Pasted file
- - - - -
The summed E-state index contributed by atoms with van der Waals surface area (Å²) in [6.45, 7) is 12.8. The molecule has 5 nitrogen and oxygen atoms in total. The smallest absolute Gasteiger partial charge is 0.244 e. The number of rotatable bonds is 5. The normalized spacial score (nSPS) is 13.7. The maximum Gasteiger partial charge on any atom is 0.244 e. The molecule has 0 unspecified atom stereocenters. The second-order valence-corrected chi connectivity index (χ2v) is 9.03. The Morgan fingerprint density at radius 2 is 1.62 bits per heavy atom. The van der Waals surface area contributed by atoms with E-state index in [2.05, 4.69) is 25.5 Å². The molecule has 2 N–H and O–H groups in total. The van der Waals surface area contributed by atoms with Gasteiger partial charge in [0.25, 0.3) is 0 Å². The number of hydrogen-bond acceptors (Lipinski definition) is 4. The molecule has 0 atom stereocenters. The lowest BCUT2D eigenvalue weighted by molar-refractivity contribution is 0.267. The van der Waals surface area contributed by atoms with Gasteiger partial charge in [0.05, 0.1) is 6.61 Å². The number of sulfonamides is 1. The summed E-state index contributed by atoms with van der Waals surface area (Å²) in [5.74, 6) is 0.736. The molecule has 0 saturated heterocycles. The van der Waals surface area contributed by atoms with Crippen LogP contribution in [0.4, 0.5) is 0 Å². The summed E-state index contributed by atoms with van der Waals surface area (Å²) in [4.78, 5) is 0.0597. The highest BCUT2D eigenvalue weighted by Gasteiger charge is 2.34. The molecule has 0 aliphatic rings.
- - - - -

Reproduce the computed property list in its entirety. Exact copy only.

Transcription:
The summed E-state index contributed by atoms with van der Waals surface area (Å²) in [6.45, 7) is 12.8. The molecule has 5 nitrogen and oxygen atoms in total. The smallest absolute Gasteiger partial charge is 0.244 e. The number of rotatable bonds is 5. The normalized spacial score (nSPS) is 13.7. The maximum Gasteiger partial charge on any atom is 0.244 e. The molecule has 0 unspecified atom stereocenters. The second-order valence-corrected chi connectivity index (χ2v) is 9.03. The Morgan fingerprint density at radius 2 is 1.62 bits per heavy atom. The van der Waals surface area contributed by atoms with E-state index in [2.05, 4.69) is 25.5 Å². The molecule has 2 N–H and O–H groups in total. The van der Waals surface area contributed by atoms with Gasteiger partial charge in [0.25, 0.3) is 0 Å². The number of hydrogen-bond acceptors (Lipinski definition) is 4. The molecule has 0 atom stereocenters. The lowest BCUT2D eigenvalue weighted by molar-refractivity contribution is 0.267. The van der Waals surface area contributed by atoms with Gasteiger partial charge in [0.05, 0.1) is 6.61 Å². The number of sulfonamides is 1. The summed E-state index contributed by atoms with van der Waals surface area (Å²) in [5.74, 6) is 0.736. The molecule has 0 saturated heterocycles. The van der Waals surface area contributed by atoms with Crippen LogP contribution in [0.4, 0.5) is 0 Å². The summed E-state index contributed by atoms with van der Waals surface area (Å²) in [4.78, 5) is 0.0597. The highest BCUT2D eigenvalue weighted by Gasteiger charge is 2.34. The molecule has 0 aliphatic rings.